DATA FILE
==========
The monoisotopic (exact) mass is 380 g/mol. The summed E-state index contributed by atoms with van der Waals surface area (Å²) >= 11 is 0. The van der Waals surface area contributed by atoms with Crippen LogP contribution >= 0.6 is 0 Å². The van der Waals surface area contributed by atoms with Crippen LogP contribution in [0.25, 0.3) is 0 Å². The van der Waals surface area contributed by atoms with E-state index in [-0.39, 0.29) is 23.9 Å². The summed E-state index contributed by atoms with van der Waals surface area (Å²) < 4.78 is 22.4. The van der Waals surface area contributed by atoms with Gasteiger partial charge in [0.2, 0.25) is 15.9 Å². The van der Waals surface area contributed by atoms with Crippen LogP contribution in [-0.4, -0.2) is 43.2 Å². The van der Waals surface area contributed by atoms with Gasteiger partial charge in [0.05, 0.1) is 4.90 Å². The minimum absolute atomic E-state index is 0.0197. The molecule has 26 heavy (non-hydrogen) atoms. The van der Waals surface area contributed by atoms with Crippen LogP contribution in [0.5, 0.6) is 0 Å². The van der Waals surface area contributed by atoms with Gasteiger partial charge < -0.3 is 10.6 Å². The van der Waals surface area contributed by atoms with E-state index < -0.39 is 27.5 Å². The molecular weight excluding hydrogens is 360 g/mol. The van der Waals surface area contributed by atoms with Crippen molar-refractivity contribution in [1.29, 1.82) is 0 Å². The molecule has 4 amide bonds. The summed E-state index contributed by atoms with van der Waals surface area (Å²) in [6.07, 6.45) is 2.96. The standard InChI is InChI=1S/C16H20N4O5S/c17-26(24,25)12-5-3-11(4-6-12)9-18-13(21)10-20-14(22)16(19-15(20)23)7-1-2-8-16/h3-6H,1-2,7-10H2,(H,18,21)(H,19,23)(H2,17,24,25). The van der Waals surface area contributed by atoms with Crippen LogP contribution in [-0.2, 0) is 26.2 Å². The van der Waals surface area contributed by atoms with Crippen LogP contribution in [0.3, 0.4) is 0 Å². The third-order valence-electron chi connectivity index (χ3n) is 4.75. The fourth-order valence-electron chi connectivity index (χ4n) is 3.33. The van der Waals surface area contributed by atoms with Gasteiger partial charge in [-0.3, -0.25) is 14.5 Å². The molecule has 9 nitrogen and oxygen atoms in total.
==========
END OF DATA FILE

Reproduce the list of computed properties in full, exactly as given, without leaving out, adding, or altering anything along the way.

The monoisotopic (exact) mass is 380 g/mol. The summed E-state index contributed by atoms with van der Waals surface area (Å²) >= 11 is 0. The van der Waals surface area contributed by atoms with Crippen LogP contribution >= 0.6 is 0 Å². The van der Waals surface area contributed by atoms with Crippen LogP contribution in [0.25, 0.3) is 0 Å². The van der Waals surface area contributed by atoms with E-state index in [-0.39, 0.29) is 23.9 Å². The summed E-state index contributed by atoms with van der Waals surface area (Å²) < 4.78 is 22.4. The van der Waals surface area contributed by atoms with Gasteiger partial charge in [0.2, 0.25) is 15.9 Å². The van der Waals surface area contributed by atoms with Crippen LogP contribution in [-0.4, -0.2) is 43.2 Å². The van der Waals surface area contributed by atoms with Gasteiger partial charge in [0.05, 0.1) is 4.90 Å². The minimum absolute atomic E-state index is 0.0197. The molecule has 26 heavy (non-hydrogen) atoms. The van der Waals surface area contributed by atoms with Crippen LogP contribution in [0.5, 0.6) is 0 Å². The van der Waals surface area contributed by atoms with Gasteiger partial charge < -0.3 is 10.6 Å². The van der Waals surface area contributed by atoms with E-state index < -0.39 is 27.5 Å². The molecular weight excluding hydrogens is 360 g/mol. The van der Waals surface area contributed by atoms with Crippen molar-refractivity contribution in [1.29, 1.82) is 0 Å². The molecule has 4 amide bonds. The summed E-state index contributed by atoms with van der Waals surface area (Å²) in [6.07, 6.45) is 2.96. The standard InChI is InChI=1S/C16H20N4O5S/c17-26(24,25)12-5-3-11(4-6-12)9-18-13(21)10-20-14(22)16(19-15(20)23)7-1-2-8-16/h3-6H,1-2,7-10H2,(H,18,21)(H,19,23)(H2,17,24,25). The van der Waals surface area contributed by atoms with Crippen LogP contribution in [-0.2, 0) is 26.2 Å². The van der Waals surface area contributed by atoms with Crippen LogP contribution in [0.3, 0.4) is 0 Å². The third-order valence-electron chi connectivity index (χ3n) is 4.75. The fourth-order valence-electron chi connectivity index (χ4n) is 3.33. The van der Waals surface area contributed by atoms with Gasteiger partial charge in [-0.3, -0.25) is 14.5 Å². The molecule has 9 nitrogen and oxygen atoms in total.